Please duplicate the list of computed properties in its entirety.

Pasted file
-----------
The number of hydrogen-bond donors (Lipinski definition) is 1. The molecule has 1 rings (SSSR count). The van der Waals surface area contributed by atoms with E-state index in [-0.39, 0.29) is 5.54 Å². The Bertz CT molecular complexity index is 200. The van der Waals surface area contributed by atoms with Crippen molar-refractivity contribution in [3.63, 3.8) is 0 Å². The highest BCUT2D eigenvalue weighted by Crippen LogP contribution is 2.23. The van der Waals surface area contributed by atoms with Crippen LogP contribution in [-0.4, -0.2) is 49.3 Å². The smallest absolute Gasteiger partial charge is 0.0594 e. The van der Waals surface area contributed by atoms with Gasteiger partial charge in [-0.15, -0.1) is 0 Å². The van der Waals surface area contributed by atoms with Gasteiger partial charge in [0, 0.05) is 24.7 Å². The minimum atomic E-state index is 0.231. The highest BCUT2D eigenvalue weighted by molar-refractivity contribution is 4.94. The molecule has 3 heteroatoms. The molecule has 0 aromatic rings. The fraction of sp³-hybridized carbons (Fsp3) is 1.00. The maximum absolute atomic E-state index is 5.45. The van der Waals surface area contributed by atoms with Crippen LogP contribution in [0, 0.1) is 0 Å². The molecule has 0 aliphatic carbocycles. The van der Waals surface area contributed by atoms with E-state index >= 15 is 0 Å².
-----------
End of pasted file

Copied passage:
The number of hydrogen-bond donors (Lipinski definition) is 1. The molecule has 1 rings (SSSR count). The van der Waals surface area contributed by atoms with E-state index in [-0.39, 0.29) is 5.54 Å². The Bertz CT molecular complexity index is 200. The van der Waals surface area contributed by atoms with Crippen molar-refractivity contribution in [3.63, 3.8) is 0 Å². The highest BCUT2D eigenvalue weighted by Crippen LogP contribution is 2.23. The van der Waals surface area contributed by atoms with Crippen LogP contribution in [-0.4, -0.2) is 49.3 Å². The smallest absolute Gasteiger partial charge is 0.0594 e. The van der Waals surface area contributed by atoms with Gasteiger partial charge in [-0.15, -0.1) is 0 Å². The van der Waals surface area contributed by atoms with Gasteiger partial charge in [0, 0.05) is 24.7 Å². The minimum atomic E-state index is 0.231. The highest BCUT2D eigenvalue weighted by molar-refractivity contribution is 4.94. The molecule has 3 heteroatoms. The molecule has 0 aromatic rings. The fraction of sp³-hybridized carbons (Fsp3) is 1.00. The maximum absolute atomic E-state index is 5.45. The van der Waals surface area contributed by atoms with Crippen LogP contribution in [0, 0.1) is 0 Å². The molecule has 0 aliphatic carbocycles. The van der Waals surface area contributed by atoms with E-state index >= 15 is 0 Å².